Overall good article though. This is the first time I’m starting to understand what chiselstrike is.

            1. 1

              Right, so the idea is that if we can prove in the endpoint handler that an object never escapes, we can project the query automatically. For example, imagine the following (pseudo) code:

              export default async function (req: Request) {
                  const users = User.findAll();
                  return users.map(user => user.username);
              }
              

              we know that only the username property escapes and, therefore, can project the query just for that column in the database.

              1. 2

                Thats exactly what I’d be worried about. Why would you only return the one column? Nowhere in there did I indicate I wanted only one column returned or that I expect the clients to only use the username field.

                1. 1

                  Sorry for not being clear, in that example endpoint, I specifically wrote code to return a response with a list of usernames (that map() call there does it).

                  IOW, what that endpoint would return is something like:

                  [
                    "penberg",
                    "eatonphil"
                  ]
                  

                  That is, in the example, the logic of the endpoint is to return only some specific properties, not whole objects. Clients cannot, therefore, expect any other properties to be there because it’s not in the contract of that endpoint.

                  If you want an endpoint with more stuff, then you’d return a list of user objects:

                  export default async function (req: Request) {
                      const users = User.findAll();
                      return users;
                  }
                  

                  and now no projection can happen, obviously, and you will get all the properties that User has.

                  (And if this explanation still wasn’t clear, happy to continue discussion at our Discord, for example.)

                  1. 2

                    Oh I’m sorry I missed the map. I was thinking it was a find/filter. Yes that makes sense.

            2. 1

              How does RCT3 compile its paths?

              1. 1

                How does ChiselStrike handle migrations? Is that a separate problem for a developer to solve? If so then it seems like you can’t really escape knowing about the underlying database. If migrations are handled by ChiselStrike I’d be really interested in how it works - there’s a hint in the blog post about being able to figure out which indexes are needed based on the queries it sees, which implies that it might perform DDL.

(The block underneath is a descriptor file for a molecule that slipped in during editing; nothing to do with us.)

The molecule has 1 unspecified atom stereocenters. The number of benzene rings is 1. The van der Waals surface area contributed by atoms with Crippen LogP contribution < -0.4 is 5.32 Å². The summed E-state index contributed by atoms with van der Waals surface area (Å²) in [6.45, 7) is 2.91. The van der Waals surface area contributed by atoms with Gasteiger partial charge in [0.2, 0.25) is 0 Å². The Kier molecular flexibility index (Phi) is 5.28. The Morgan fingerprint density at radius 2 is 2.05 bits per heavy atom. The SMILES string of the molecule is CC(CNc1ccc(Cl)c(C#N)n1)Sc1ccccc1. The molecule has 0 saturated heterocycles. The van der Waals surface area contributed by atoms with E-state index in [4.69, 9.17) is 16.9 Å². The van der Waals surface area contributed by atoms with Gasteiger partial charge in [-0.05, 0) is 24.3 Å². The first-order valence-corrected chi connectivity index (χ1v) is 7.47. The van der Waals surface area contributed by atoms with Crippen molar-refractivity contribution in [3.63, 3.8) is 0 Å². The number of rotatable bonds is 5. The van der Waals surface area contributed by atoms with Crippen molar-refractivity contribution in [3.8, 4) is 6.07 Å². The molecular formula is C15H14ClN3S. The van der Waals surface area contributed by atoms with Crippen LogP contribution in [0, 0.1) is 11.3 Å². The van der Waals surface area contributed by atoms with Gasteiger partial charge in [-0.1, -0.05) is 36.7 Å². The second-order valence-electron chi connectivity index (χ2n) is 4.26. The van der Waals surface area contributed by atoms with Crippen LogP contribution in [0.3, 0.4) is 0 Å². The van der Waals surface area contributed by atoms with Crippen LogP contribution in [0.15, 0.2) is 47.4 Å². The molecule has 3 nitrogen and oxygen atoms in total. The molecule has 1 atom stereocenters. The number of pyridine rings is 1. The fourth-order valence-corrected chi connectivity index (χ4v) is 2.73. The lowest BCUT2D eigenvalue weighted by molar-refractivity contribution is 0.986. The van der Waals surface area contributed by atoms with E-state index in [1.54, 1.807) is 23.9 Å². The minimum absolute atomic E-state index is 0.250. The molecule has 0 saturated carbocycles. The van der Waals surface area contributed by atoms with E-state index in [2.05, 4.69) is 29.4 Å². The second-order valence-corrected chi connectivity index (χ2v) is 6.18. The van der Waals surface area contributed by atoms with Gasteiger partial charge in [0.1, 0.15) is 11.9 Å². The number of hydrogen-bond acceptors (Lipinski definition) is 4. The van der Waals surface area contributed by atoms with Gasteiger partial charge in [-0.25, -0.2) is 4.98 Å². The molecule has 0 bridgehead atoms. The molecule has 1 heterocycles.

I think it’s a really interesting idea. I suppose one destination is that ChiselStrike becomes the data store as well.

                It’s also interesting to compare with EdgeDB, too, who I think are coming at things from a different angle. Their approach is more like “let’s make a better data model and search language”. I quite like what they’re doing, though adopting a whole new database [0] is possibly more of a leap than using ChiselStrike over a known and proven database.

                [0] kind of, the boundaries between EdgeDB and underlying Postgres are blurry to me, probably due to my lack of understanding

                1. 2

                  ChiselStrike handles a large variety of migrations itself. You can add fields, remove fields, change defaults, etc. Here’s one example of that being done and deployed instantly in the ChiselStrike platform: https://www.youtube.com/watch?v=bxI7VcY9_gg

                  We’re looking into supporting other things with potential side effects too, like type changes.

                2. 1

                  It’s interesting to note that it’s also possible to implement a similar but more limited kind of compilation entirely at runtime using Function.prototype.toString(). For example - https://github.com/jackriccomini/arrowquery.js